Muon radiography (also called cosmic-ray radiography) uses secondary particles generated when cosmic rays collide with upper regions of Earth's atmosphere to create images of the objects that the particles, called muons, penetrate. The process is analogous to an X-ray image, except muons are produced naturally and do not damage the materials they contact. Muon radiography has been used before in imaginative applications such as mapping the interior of the Great Pyramid at Giza, but Los Alamos's muon tomography technique represents a vast improvement over earlier technology.
In developing muon tomography, Los Alamos researchers found that by placing a pair of muon detectors in front of and behind an object, and measuring the degree of scatter the muons underwent as they interacted with the materials they penetrated, they could gather detailed images. The method works particularly well with highly interfering materials (so-called 'high Z' materials) such as uranium.
Because the muon scattering angle increases with atomic number, core materials within a reactor show up more clearly than the surrounding containment building, plumbing and other objects. Consequently, the Los Alamos muon tomography method shows tremendous promise for pinpointing the exact location of materials within the Fukushima reactor buildings.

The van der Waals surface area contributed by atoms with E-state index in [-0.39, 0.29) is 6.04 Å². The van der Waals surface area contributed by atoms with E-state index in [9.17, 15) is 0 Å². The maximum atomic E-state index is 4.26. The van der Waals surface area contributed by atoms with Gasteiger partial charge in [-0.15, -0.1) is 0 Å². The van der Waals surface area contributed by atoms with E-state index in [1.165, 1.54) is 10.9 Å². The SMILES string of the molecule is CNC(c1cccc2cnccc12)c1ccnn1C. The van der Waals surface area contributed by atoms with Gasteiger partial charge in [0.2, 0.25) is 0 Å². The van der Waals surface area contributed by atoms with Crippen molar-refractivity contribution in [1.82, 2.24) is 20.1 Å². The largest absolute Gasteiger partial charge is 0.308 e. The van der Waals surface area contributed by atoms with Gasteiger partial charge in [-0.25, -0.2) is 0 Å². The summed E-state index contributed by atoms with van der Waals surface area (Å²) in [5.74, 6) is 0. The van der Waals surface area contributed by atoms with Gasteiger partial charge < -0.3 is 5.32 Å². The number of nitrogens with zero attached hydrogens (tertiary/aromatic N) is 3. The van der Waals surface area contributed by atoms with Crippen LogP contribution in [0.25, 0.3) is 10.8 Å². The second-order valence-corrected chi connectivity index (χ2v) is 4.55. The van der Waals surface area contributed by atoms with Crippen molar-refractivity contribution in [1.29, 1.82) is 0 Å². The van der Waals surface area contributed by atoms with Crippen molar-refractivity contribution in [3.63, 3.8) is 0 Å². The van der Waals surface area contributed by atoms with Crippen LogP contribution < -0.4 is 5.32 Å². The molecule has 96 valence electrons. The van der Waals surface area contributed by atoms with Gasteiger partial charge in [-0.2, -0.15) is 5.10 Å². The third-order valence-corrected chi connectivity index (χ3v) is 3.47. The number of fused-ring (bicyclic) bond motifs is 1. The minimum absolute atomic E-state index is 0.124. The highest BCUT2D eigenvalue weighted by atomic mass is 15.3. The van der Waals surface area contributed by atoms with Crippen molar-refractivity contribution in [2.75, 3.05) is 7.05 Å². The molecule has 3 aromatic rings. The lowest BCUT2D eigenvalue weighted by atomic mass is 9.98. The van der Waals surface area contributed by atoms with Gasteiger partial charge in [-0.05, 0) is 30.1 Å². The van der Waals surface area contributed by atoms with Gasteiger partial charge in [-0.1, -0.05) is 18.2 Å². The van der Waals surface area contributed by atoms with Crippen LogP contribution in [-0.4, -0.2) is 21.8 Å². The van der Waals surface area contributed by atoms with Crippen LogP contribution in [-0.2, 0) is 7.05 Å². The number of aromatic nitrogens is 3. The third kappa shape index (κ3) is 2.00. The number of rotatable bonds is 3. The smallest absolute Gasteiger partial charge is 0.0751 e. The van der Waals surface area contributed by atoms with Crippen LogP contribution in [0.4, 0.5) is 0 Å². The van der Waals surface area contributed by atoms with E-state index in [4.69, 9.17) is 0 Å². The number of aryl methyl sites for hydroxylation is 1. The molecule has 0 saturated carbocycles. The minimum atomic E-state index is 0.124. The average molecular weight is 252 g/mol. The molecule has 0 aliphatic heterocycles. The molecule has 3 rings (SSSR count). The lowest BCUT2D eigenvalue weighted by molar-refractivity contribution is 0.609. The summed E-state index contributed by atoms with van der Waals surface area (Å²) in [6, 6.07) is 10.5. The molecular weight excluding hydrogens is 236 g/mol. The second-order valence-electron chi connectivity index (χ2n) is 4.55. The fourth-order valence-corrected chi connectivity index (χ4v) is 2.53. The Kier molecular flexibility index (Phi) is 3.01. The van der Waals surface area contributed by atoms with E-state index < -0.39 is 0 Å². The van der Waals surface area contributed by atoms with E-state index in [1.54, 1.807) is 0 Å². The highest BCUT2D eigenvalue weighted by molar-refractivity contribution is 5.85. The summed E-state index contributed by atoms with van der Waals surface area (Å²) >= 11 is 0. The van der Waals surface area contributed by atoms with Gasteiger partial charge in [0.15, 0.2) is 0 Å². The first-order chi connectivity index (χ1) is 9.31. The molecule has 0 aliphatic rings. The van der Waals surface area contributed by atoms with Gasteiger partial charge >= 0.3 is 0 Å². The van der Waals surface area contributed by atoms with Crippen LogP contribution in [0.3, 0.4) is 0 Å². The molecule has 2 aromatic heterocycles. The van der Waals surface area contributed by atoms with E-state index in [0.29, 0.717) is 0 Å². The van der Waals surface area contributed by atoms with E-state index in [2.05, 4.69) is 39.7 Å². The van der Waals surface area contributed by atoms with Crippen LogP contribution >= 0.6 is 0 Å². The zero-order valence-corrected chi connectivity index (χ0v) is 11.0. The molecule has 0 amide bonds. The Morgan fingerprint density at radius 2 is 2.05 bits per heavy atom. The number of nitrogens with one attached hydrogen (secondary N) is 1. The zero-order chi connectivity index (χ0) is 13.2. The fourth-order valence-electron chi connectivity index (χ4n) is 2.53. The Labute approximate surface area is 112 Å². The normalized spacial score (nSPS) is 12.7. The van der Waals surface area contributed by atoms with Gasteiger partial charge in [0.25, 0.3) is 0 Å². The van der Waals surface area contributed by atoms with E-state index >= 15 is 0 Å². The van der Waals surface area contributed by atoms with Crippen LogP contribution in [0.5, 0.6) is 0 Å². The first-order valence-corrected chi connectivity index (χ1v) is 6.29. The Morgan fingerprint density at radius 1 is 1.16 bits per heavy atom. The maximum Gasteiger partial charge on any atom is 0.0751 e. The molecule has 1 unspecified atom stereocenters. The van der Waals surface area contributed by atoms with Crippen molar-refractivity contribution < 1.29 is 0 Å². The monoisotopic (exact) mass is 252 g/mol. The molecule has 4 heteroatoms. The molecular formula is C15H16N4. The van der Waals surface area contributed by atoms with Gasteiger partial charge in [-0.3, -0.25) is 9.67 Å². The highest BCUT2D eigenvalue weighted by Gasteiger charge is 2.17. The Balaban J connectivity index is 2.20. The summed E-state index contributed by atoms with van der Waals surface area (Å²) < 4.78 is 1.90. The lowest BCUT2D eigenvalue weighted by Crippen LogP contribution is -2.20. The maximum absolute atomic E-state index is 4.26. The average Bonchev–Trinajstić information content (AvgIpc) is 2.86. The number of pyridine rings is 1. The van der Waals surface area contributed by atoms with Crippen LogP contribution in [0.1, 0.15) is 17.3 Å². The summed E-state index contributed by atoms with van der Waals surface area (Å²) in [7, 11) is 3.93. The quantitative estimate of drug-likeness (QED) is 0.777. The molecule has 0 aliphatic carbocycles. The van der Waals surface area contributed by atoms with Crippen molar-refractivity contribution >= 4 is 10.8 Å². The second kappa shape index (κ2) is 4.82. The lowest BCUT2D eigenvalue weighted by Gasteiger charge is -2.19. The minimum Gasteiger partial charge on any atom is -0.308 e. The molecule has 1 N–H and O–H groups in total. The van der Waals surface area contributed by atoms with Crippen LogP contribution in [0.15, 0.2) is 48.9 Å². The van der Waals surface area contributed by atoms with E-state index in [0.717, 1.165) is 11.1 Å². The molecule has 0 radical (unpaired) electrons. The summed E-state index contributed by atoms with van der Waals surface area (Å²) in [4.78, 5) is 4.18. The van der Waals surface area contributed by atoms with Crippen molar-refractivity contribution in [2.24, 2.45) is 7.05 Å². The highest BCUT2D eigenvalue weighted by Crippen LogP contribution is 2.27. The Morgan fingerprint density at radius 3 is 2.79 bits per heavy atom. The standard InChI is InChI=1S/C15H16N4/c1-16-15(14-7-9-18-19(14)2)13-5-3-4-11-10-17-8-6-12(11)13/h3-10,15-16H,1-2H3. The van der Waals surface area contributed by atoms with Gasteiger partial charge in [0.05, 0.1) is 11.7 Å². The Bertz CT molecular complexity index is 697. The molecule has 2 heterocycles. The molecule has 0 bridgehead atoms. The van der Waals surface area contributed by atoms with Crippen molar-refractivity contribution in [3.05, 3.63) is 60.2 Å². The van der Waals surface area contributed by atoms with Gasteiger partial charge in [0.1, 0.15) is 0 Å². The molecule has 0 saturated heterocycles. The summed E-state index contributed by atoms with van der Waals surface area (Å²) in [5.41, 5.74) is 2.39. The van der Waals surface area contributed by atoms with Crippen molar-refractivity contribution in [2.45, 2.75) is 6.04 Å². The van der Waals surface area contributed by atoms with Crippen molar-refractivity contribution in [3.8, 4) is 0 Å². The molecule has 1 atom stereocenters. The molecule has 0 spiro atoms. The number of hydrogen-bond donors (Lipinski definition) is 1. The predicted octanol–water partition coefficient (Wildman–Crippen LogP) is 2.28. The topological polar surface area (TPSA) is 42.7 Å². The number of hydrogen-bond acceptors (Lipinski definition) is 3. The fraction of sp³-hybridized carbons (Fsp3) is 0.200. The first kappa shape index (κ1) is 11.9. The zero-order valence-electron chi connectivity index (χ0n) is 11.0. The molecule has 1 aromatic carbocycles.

'Los Alamos researchers began working on an improved method for muon radiography within weeks of the 2011 earthquake and tsunami that damaged the Fukushima reactor complex,' said Christopher Morris, chief scientist and leader of the Los Alamos Muon Tomography Team. 'Within 18 months we had refined our technique and published a paper showing that the Los Alamos method was superior to traditional muon radiography techniques for remotely locating and identifying nuclear materials, and that it could be employed for field use.'